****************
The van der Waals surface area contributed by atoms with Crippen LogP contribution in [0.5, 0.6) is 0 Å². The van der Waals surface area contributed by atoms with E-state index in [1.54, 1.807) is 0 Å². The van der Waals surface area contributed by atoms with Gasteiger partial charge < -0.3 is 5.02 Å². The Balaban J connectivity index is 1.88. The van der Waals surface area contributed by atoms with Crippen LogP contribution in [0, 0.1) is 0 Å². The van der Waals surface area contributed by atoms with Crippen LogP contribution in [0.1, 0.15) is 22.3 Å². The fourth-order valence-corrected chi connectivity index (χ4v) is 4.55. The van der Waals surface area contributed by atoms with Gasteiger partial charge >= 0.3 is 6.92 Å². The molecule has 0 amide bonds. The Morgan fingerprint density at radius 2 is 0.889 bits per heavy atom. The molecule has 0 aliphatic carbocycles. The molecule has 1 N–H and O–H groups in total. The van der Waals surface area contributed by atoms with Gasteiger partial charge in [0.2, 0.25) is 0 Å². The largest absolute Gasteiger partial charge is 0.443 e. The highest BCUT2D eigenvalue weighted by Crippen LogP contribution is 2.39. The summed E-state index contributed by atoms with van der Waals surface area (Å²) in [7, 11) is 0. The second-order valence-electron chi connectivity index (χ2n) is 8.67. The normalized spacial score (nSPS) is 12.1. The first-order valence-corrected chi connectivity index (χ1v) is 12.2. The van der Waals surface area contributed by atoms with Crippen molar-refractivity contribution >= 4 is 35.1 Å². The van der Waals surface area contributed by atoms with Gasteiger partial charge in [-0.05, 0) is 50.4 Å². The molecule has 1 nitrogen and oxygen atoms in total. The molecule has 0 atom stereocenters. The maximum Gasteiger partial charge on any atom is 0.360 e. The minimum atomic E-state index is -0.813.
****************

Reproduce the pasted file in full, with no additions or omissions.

The van der Waals surface area contributed by atoms with Crippen LogP contribution in [0.5, 0.6) is 0 Å². The van der Waals surface area contributed by atoms with E-state index in [1.54, 1.807) is 0 Å². The van der Waals surface area contributed by atoms with Gasteiger partial charge < -0.3 is 5.02 Å². The Balaban J connectivity index is 1.88. The van der Waals surface area contributed by atoms with Crippen LogP contribution in [0, 0.1) is 0 Å². The van der Waals surface area contributed by atoms with Crippen LogP contribution in [0.1, 0.15) is 22.3 Å². The fourth-order valence-corrected chi connectivity index (χ4v) is 4.55. The van der Waals surface area contributed by atoms with Gasteiger partial charge >= 0.3 is 6.92 Å². The molecule has 0 amide bonds. The Morgan fingerprint density at radius 2 is 0.889 bits per heavy atom. The molecule has 0 aliphatic carbocycles. The molecule has 1 N–H and O–H groups in total. The van der Waals surface area contributed by atoms with Gasteiger partial charge in [0.2, 0.25) is 0 Å². The largest absolute Gasteiger partial charge is 0.443 e. The highest BCUT2D eigenvalue weighted by Crippen LogP contribution is 2.39. The summed E-state index contributed by atoms with van der Waals surface area (Å²) in [7, 11) is 0. The second-order valence-electron chi connectivity index (χ2n) is 8.67. The normalized spacial score (nSPS) is 12.1. The first-order valence-corrected chi connectivity index (χ1v) is 12.2. The van der Waals surface area contributed by atoms with Crippen molar-refractivity contribution >= 4 is 35.1 Å². The van der Waals surface area contributed by atoms with Gasteiger partial charge in [-0.05, 0) is 50.4 Å². The molecule has 1 nitrogen and oxygen atoms in total. The molecule has 0 atom stereocenters. The maximum Gasteiger partial charge on any atom is 0.360 e. The minimum atomic E-state index is -0.813.